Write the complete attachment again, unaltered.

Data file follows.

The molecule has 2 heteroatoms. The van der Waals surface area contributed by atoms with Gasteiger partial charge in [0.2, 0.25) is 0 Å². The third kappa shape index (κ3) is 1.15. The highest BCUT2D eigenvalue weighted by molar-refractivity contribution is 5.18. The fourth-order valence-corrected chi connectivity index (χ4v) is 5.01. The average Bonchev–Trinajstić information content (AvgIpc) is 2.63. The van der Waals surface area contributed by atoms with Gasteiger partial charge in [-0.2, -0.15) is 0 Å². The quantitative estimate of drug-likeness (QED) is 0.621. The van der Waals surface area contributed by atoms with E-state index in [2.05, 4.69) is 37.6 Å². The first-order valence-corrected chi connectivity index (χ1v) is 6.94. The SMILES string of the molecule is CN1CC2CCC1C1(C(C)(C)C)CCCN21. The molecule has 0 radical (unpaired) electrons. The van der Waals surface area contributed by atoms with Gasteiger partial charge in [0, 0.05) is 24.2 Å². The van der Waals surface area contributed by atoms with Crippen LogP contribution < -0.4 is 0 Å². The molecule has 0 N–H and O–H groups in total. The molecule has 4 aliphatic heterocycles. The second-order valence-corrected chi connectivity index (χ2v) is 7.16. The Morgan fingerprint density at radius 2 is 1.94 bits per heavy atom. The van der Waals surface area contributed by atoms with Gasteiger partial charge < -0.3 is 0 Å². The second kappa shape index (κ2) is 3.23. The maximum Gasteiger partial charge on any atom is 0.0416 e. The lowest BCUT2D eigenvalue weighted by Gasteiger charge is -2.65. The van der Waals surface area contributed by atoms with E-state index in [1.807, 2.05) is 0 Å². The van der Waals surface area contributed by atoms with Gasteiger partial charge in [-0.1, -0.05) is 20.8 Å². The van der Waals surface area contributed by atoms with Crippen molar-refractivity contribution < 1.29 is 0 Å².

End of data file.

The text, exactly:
The molecule has 2 heteroatoms. The van der Waals surface area contributed by atoms with Gasteiger partial charge in [0.2, 0.25) is 0 Å². The third kappa shape index (κ3) is 1.15. The highest BCUT2D eigenvalue weighted by molar-refractivity contribution is 5.18. The fourth-order valence-corrected chi connectivity index (χ4v) is 5.01. The average Bonchev–Trinajstić information content (AvgIpc) is 2.63. The van der Waals surface area contributed by atoms with Gasteiger partial charge in [-0.2, -0.15) is 0 Å². The quantitative estimate of drug-likeness (QED) is 0.621. The van der Waals surface area contributed by atoms with E-state index in [2.05, 4.69) is 37.6 Å². The first-order valence-corrected chi connectivity index (χ1v) is 6.94. The SMILES string of the molecule is CN1CC2CCC1C1(C(C)(C)C)CCCN21. The molecule has 0 radical (unpaired) electrons. The van der Waals surface area contributed by atoms with Gasteiger partial charge in [0, 0.05) is 24.2 Å². The van der Waals surface area contributed by atoms with Crippen LogP contribution < -0.4 is 0 Å². The molecule has 0 N–H and O–H groups in total. The molecule has 4 aliphatic heterocycles. The second-order valence-corrected chi connectivity index (χ2v) is 7.16. The Morgan fingerprint density at radius 2 is 1.94 bits per heavy atom. The van der Waals surface area contributed by atoms with Gasteiger partial charge < -0.3 is 0 Å². The second kappa shape index (κ2) is 3.23. The maximum Gasteiger partial charge on any atom is 0.0416 e. The lowest BCUT2D eigenvalue weighted by Gasteiger charge is -2.65. The van der Waals surface area contributed by atoms with E-state index in [1.807, 2.05) is 0 Å². The van der Waals surface area contributed by atoms with Gasteiger partial charge in [-0.1, -0.05) is 20.8 Å². The van der Waals surface area contributed by atoms with Crippen molar-refractivity contribution < 1.29 is 0 Å².